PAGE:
The notion of a state is transforming. No longer does it conform only to geographical singularity of location, because the cultural markings of its former constitutions, its languages and laws, its people and their customs, all these have dispersed through various forms of technological osmosis into a global system, wherein, though they attempt to recover the localised flavour of their former connections, they are unable to do this without resorting to detours beyond the very traditional borders that they try to recuperate.
The nationstate as a geocultural form has broken loose from the moorings of locational experience, becoming so many fragments in an electro-globalised flow.
This flow has no borders, not even ‘global’ ones, and thus cannot produce sufficient geocultural delimitation to constitute a nationstate, even though such may continue on as repetitions, Doppler effects of geocultural memory within the overall information flow.

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This post is a response to this,

The span of the hand, of the ‘grasp’, of its apprehension; quite literally, a digital thought.
What is a ‘hand’, if not a digital economy of articulations belonging to some neural intent.

The dogmatist, a conceptual hick, clinging to the surfaces of unquestioned convention, there is only the positivist abbreviation of a hand as its mere anatomical form, together with the range of conventional uses and experiences associated with it. But such a domestication, perhaps appealing to a banal democracy of habitual use, neglects the richness of experience associated with this crucial element of anatomy. The dogmatist equating the expedient banality of his own ‘handy’ conceptions, with those of everyone else, merely engages in the universalising of that expedient banality, blocking any revelation of experiential richness that might reside in alternative, anatomical contexts.

The hand as a speculative figure, has been projected into many contexts, exceeding those of anatomy. But even in its anatomical setting, there is a richness of cultural relation irreducible to any single, positivist surface. The interiority, as it were, of speculative extensions issuing from such a richness of relation, literally within the hands grasp, can be contrasted with the exteriority of metaphoric projections, in which the figure of the hand and its qualities constitute a veritable swarm of metonymies.

The dogmatist, habituated to piloting only along positivist routes, can no longer think in any other way, reduced to squawking about a ‘truth’, which is merely the hypothesised, positivist form of his own alienation, stubbornly haunting his every ignorant thought.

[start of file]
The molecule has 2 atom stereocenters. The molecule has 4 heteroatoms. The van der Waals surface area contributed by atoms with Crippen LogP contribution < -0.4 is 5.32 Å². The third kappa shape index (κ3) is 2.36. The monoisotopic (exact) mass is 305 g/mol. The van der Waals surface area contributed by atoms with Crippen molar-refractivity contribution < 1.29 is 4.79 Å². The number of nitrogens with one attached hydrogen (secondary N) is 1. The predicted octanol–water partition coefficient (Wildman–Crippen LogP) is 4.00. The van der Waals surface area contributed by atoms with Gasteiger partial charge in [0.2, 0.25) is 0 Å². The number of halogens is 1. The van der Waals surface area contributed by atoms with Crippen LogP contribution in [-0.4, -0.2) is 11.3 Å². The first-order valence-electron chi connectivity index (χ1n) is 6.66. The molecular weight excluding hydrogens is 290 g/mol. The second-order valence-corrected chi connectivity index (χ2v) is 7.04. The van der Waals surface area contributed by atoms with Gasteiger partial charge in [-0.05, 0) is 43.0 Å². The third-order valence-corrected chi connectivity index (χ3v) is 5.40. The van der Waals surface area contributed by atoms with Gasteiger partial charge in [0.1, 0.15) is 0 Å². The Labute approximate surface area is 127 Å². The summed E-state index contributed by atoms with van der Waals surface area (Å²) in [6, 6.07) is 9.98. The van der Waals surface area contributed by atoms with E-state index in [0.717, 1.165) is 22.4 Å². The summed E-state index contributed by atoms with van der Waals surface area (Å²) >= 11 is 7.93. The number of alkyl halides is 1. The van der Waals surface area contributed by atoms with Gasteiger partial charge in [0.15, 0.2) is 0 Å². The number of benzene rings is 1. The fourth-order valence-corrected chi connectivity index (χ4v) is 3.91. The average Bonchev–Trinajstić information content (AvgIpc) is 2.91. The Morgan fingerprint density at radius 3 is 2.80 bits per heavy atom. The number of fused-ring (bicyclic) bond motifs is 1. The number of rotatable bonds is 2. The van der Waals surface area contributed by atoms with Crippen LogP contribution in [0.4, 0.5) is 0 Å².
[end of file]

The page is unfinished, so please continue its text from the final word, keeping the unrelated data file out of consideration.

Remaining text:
Genghis Khan often used to signature himself as “the Hand of God”. It’s unlikely that he was a dogmatist.


Some quick thoughts, weaving their ways, after being invoked by a discussion on Facebook, between Mario Hierro and Daniel Calder; a discussion which I did not fully read, whose assumptions I did not fully engage with or accept, but one which could perhaps be said to help constitute a relation of ‘tangential evocation’ with the foundational revocation of it, that follows. An essay towards an escape of the habits of its epistemology, a veering away from the ‘world’ of those habits and their development, an avoidance no longer exclusively governed by its ‘objects’.


Metaphysics, after ‘Nature’, or after the system of ‘Nature’,  ‘Nature’ being the system of regularities or repetitions belonging to Kant’s notion of ‘Understanding’, or the ‘judgements of perception’; but this  ‘Nature’ is still notional, a regulating ‘idea’, thus, as a totality, ‘metaphysical’. So the concept or idea, of  ‘Nature’, is an ideologically circumscribed category whose interior determinations, that which it is said to encompass as its categorical domain, are an alleged ‘immanence’ whose very quality as ‘immanence’ is supported by a metaphysical or ‘rational’ idea.
If, on its other, originary meaning, the metaphysics are merely Aristotle’s books ‘after’ the ‘physics’, even here, with this bibliographic conception, the distinction between what is and what is not ‘physical’, is allied to a discursive separation perhaps or potentially itself reflecting the categories of ‘matter’ and ‘form’ constitutively residing at the root of metaphysics itself.